Langland’s Ars Grammatica
L’s literary practices, like Chaucer’s, are much more deeply rooted in grammar school texts and practices than has generally been claimed or recognized. This is a fact that L signals in the third vision of PPl where his tour of the various ‘academic’ sources of knowledge is only casually in touch with the procedures of disputation (although this patina is often the most noticed attribute of this tour), but proceeds, generally, according to schoolroom forms: a tutelary figure, speaking at length, guides an often puerile Will out of basic errors. In these encounters and throughout the poem it can be shown that L is citing texts in the standard schoolroom curriculum more often than is also commonly perceived, and, where not citing such texts directly, his language can be shown to be strongly affected by the language and emphases in these texts (or glosses on them). L may owe most to the schoolroom, however, in the Latin quotations that are usually seen as the very hallmark of his style: surviving schoolbooks make clear that some of these quotations were regularly employed as ‘latinitates’, the model sentences used in schoolbooks as prompts for translation exercises. L’s ‘quotations’ are often treated as such ‘latinitates’, not only as he translates them into English in the course of the poem, but as he often refuses to (assuming a basic Latin competence in his readers) or works in the other direction, translating (so the shape of the poem implies) his own English into Latin. Such training would have habituated L to writing in Latin as well translating it, and there are passages in the poem where the syntactic changes L has made to known ‘sources’ show him working in precisely this way. It is therefore also likely that a number of unsourceable phrases and quotations — in particular, the phrase ‘patientes vincunt’ — are not quotations at all, but, rather, Latin phrases that L himself devised. (CC)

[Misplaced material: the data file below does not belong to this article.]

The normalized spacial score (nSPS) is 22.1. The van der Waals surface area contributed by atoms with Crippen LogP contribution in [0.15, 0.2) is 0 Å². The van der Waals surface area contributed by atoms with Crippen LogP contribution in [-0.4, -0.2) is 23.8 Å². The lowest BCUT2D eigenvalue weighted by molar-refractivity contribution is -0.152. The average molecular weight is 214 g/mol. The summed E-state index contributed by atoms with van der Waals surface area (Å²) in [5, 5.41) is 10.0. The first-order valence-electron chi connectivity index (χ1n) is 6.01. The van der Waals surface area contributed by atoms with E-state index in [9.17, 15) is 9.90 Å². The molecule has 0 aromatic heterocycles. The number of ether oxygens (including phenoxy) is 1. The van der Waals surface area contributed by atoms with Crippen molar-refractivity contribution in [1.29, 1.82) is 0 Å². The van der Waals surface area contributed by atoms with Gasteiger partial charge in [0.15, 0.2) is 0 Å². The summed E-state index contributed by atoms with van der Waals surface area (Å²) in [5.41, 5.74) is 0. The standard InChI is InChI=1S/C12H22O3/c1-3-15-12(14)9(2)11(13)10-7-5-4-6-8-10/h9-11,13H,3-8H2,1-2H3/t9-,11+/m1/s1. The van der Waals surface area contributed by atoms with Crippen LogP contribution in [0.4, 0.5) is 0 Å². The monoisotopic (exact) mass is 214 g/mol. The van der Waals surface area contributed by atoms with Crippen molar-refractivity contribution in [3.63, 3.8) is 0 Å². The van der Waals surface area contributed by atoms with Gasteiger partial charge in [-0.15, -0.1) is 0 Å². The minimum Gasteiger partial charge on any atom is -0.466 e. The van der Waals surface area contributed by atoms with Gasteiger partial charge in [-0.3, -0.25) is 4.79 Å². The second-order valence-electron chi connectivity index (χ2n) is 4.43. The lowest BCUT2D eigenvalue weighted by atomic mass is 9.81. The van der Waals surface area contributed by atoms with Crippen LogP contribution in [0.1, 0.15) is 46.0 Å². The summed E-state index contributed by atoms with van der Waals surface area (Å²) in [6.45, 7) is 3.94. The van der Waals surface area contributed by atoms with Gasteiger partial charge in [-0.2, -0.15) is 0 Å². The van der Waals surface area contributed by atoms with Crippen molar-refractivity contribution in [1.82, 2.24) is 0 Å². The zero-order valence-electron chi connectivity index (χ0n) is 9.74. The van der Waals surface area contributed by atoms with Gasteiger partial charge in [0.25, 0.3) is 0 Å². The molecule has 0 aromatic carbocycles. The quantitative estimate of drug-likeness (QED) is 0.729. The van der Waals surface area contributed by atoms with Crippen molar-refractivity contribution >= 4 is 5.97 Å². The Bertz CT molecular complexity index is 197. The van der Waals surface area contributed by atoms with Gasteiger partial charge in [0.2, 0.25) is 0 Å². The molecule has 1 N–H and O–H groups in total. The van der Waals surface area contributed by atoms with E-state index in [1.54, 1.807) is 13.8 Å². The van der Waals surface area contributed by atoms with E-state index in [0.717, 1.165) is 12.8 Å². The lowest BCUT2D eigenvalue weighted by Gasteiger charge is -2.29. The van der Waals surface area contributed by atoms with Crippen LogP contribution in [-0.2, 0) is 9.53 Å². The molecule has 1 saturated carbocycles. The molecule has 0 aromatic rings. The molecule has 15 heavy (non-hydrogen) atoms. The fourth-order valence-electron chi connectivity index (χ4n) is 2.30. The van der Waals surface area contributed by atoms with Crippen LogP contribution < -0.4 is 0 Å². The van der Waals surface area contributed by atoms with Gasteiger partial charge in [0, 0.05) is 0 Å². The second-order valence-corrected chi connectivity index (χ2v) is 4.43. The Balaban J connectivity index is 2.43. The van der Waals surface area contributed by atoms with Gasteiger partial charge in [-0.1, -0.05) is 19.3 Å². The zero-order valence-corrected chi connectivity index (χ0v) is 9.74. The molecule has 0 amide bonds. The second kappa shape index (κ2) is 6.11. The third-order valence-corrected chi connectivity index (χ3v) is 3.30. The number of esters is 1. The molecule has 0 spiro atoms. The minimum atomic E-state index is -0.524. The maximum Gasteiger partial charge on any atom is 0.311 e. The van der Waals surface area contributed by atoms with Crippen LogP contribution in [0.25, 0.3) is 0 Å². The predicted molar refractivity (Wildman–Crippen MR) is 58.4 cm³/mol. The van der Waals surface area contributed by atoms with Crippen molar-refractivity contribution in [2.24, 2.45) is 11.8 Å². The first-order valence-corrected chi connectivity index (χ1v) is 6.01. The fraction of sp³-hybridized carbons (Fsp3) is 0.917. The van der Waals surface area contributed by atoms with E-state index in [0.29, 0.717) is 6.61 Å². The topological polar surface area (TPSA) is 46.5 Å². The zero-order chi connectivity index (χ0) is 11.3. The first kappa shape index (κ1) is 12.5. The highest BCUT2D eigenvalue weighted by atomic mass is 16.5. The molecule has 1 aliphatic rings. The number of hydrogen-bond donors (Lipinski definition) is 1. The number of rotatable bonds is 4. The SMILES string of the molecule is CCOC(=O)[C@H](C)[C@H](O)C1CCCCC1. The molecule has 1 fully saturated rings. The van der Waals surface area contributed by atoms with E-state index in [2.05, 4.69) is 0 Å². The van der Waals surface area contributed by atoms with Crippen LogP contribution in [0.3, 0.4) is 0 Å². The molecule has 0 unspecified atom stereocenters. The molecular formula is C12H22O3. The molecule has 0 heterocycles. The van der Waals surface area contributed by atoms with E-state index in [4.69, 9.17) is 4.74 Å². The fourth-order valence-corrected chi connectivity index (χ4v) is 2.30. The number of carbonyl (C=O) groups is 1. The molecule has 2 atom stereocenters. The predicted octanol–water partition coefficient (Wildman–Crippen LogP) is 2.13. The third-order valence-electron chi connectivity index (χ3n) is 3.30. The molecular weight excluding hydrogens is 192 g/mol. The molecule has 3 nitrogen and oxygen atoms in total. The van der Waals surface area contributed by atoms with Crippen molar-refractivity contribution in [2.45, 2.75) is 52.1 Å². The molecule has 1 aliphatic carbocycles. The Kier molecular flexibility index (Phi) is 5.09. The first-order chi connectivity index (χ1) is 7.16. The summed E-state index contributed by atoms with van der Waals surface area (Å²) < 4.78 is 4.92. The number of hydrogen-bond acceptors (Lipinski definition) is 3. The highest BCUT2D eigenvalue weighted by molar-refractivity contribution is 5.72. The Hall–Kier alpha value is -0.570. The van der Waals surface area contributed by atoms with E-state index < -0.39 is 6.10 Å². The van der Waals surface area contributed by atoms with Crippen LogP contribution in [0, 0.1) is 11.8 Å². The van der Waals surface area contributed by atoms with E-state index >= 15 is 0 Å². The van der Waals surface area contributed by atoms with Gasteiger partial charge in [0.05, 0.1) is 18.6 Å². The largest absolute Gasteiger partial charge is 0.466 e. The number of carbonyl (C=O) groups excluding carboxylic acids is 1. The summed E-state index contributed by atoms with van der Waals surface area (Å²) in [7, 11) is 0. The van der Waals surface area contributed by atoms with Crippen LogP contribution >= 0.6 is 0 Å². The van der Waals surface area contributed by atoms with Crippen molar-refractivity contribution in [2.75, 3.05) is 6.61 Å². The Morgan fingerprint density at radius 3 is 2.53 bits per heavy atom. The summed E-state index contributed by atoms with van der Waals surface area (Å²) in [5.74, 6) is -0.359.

YLS, 22 (2008), 1–25.